'The Mummy' Spoiler Review: The Dark Universe Fails Instantly

(In our Spoiler Reviews, we take a deep dive into a new release and get to the heart of what makes it tick...and every story point is up for discussion. In this entry: Alex Kurtzman's The Mummy.)

Bad news: The Mummy has risen from the tomb, and it stinks! Universal Pictures bet big on the first film in their "Dark Universe" – a cinematic universe meant to capture the magic of the Marvel movies. The studio was hoping that the surest way to success was to take characters they already owned and fit them into an uninspired action movie formula. The results are stunningly inept. Just how did this film go so wrong? Let's excavate this monster and get to the bottom of it all.

Spoilers ahead.

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A Whole New World of Gods and Meh

In some respects, the Marvel Cinematic Universe (MCU) is the most unfortunate thing to happen to modern films. Not for Marvel, of course – they continue to make (mostly) enjoyable films that clean up at the box office. No, the misfortune is the result of other studios scrambling to emulate the Marvel formula, and failing spectacularly. Why make one hit movie when you can launch an entire universe of interconnected films? To quote The Social Network, "A million dollars isn't cool. You know what's cool? A billion dollars."

Yet somehow, no other studio has managed to pull-off what Marvel has done. The DCEU has only just managed to deliver their first good movie (after three dreadful previous attempts) with Wonder Woman. Guy Richie's box office disaster King Arthur: Legend of the Sword was intended to spawn several sequels, building a cinematic universe that introduced each new member of the Round Table (don't expect any of those to see the light of day). And now Universal Studios wants to get in on this action, hastily cobbling together their Dark Universe – a proposed series of action-packed remakes of their classic Universal Monsters.

There's a touch of irony here, since, historically speaking, Universal and their monsters were responsible for the very first "cinematic universe" back before anyone had coined the term. It all started back in the 1920s with the Lon Chaney-led silent films The Hunchback of Notre Dame and The Phantom of the Opera, but it was in the 1930s that Universal really cracked the formula, releasing Dracula and Frankenstein in 1931. Universal learned fast that monsters were very profitable, and a whole slew of horror followed, including The Wolf Man, The Invisible Man, The Mummy and more. In the 1940s, they found ways to cross-over these characters into films like House of Frankenstein, House of Dracula, Frankenstein Meets the Wolf Man, and of course Abbott and Costello Meet Frankenstein.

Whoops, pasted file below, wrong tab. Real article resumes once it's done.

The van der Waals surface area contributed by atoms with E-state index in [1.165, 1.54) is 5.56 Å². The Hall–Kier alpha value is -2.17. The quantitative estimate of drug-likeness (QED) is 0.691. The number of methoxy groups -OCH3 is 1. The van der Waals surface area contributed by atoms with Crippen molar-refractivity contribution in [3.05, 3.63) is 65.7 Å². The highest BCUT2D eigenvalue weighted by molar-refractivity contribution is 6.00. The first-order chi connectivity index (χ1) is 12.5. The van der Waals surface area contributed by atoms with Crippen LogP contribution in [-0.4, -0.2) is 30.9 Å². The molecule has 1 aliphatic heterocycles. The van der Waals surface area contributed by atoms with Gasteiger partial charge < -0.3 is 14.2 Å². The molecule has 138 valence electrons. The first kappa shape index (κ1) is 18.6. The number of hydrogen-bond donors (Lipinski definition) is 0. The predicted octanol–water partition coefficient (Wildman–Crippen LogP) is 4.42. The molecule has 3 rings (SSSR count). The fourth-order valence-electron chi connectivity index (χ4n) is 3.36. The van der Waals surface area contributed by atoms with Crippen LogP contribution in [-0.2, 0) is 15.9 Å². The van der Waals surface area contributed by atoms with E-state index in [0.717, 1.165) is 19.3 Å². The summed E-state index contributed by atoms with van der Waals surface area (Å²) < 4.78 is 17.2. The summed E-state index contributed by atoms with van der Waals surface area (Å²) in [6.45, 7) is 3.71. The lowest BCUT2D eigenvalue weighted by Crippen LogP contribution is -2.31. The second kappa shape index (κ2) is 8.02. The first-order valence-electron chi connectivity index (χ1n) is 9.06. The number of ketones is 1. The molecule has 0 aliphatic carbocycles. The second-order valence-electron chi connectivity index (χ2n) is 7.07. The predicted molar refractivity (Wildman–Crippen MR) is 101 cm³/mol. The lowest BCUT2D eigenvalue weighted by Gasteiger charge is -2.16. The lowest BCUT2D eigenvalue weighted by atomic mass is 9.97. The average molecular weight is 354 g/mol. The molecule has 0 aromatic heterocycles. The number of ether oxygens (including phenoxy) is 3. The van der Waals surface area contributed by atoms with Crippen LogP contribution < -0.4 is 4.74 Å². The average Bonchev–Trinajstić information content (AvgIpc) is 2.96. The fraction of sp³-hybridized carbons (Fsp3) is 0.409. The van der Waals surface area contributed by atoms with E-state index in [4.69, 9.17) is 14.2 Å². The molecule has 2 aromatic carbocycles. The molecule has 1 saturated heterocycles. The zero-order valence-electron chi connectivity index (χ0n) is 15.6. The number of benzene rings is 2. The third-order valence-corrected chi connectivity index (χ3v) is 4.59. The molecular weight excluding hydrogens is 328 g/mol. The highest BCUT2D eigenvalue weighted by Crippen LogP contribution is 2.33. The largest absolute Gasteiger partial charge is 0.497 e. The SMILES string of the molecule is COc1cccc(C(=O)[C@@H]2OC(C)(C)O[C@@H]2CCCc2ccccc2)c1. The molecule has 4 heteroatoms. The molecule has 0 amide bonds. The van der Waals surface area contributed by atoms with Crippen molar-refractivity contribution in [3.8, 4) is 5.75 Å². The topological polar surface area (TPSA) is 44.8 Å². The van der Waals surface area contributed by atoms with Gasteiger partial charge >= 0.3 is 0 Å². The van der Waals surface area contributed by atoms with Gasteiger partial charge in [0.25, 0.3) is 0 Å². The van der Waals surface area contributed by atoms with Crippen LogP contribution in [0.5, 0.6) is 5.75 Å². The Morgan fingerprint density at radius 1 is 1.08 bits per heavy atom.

In the modern era, Universal has been trying – with very limited success – to resurrect their roster of the walking undead. There was 2010's The Wolfman, helmed by Captain America: The First Avenger director Joe Johnston and starring Benicio del Toro. Despite some stellar makeup work from master monster maker Rick Baker, and a committed performance from del Toro, The Wolfman sagged at the box office and inspired very little audience interest. 2014 brought on Dracula Untold, which turned the infamous vampire count into a handsome folk hero, as played by Luke Evans. Dracula Untold wasn't a complete disaster at the box office, but it didn't exactly set the world on fire. The only true success Universal had trying to capitalize on their monsters was in 1999, when B-movie maestro Stephen Sommers remade The Mummy as a rollicking, Indiana Jones-style adventure. Sommers' film had none of the eerie charm of the 1932 Boris Karloff original, but it was a fun popcorn movie, full of energy and wit, and featuring a star-making turn from Rachel Weisz. Yet Sommers squandered whatever goodwill his Mummy had generated with a lackluster sequel and the absolutely abysmal Van Helsing, featuring Hugh Jackman as the famous monster-hunter, who must contend with Dracula, the Wolf Man, the Frankenstein Monster and Kate Beckinsale delivering a truly terrible Transylvanian accent.